While Len was getting the fruit, I was more interested in getting a real lunch for a change. The morning's breakfast in Carentan had been particularly skimpy, with only coffee and a small croissant. Down the street I found a patisserie, and my mouth watered just looking in the window. I lined up inside and ordered a ham sandwich on a baguette, and I couldn't resist adding a meringue. When Len caught up with me, he too ordered a sandwich. Len seemed to be more interested in tying the baguette on the back of his bike in order to look really French than in eating the thing.

We were soon on our way, with Len sporting his baguette across the back of his bike. This road, D514, was the only route along the D-Day beaches. Traffic was moderate and the hills in this early part were rather gentle. It was only a few miles to Pointe-du-Hoc, where the rangers scaled the cliffs into the German machine guns on D-Day. We stopped at the park there, where the area had been left exactly as it was in 1944. There were numerous bomb craters and barbed wire (which must have been restored since then).


We sat on the grass and ate our sandwiches. Unfortunately, there was a chilly wind, and the picnic wasn't as enjoyable as it might have been in pleasant sunshine. I had been looking forward to eating my meringue treat especially, but when I looked into my handlebar bag, I found it crumpled into a thousand little white particles, stuck to everything in my bag. Through the rest of the trip, I never was able to fully clean out its remains.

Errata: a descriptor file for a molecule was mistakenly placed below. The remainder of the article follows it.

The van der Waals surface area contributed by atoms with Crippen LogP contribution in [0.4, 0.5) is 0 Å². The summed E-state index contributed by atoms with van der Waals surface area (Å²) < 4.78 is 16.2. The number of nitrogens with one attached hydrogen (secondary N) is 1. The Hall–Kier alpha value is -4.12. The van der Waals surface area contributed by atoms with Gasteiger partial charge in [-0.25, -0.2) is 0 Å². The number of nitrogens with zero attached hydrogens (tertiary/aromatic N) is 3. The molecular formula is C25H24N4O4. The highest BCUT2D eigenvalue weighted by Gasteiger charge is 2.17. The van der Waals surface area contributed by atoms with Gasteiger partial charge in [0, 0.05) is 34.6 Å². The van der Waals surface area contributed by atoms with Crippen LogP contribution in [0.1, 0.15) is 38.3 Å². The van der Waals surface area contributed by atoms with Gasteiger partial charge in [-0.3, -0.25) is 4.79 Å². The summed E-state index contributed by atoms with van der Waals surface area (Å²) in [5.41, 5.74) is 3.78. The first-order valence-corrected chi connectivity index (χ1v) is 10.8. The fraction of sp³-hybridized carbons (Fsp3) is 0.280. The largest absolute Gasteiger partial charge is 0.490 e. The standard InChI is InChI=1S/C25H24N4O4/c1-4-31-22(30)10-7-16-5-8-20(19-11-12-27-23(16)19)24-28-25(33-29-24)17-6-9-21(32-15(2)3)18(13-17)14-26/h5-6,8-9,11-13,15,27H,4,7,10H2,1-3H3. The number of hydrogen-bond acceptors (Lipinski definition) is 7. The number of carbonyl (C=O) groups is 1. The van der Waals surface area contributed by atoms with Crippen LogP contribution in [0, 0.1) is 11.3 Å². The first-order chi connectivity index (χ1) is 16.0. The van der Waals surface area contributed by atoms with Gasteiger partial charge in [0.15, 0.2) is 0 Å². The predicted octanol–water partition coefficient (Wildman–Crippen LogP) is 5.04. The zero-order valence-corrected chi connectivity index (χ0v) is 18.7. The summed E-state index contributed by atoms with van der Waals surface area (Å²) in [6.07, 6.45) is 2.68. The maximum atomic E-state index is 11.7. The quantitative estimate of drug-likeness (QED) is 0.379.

By the time we had finished eating the weather had improved quite a bit. We climbed the short steps to the observation platforms and tried to imagine what it must have been like at 7:10am on June 6, 1944 when the ranger battalion arrived 40 minutes late and had to scale the cliff under a hail of grenades and machine gun fire. According the sign, the irony of the attack was that the big German guns that were supposedly there, and that were considered critical objectives, had already been removed to an inland location. Although the rangers scaled the cliff quickly, they were then trapped on top and fought with heavy casualites for two days before reinforcements arrived.

We went inside the gun emplacements and peered out to sea. There were tourists all around, and quite a few were speaking German. I couldn't help but wonder what German tourists would think about the history of this place. When they stood in these emplacements and peered out, were they peering through German eyes with dread at the oncoming rangers? Of course, I couldn't ask.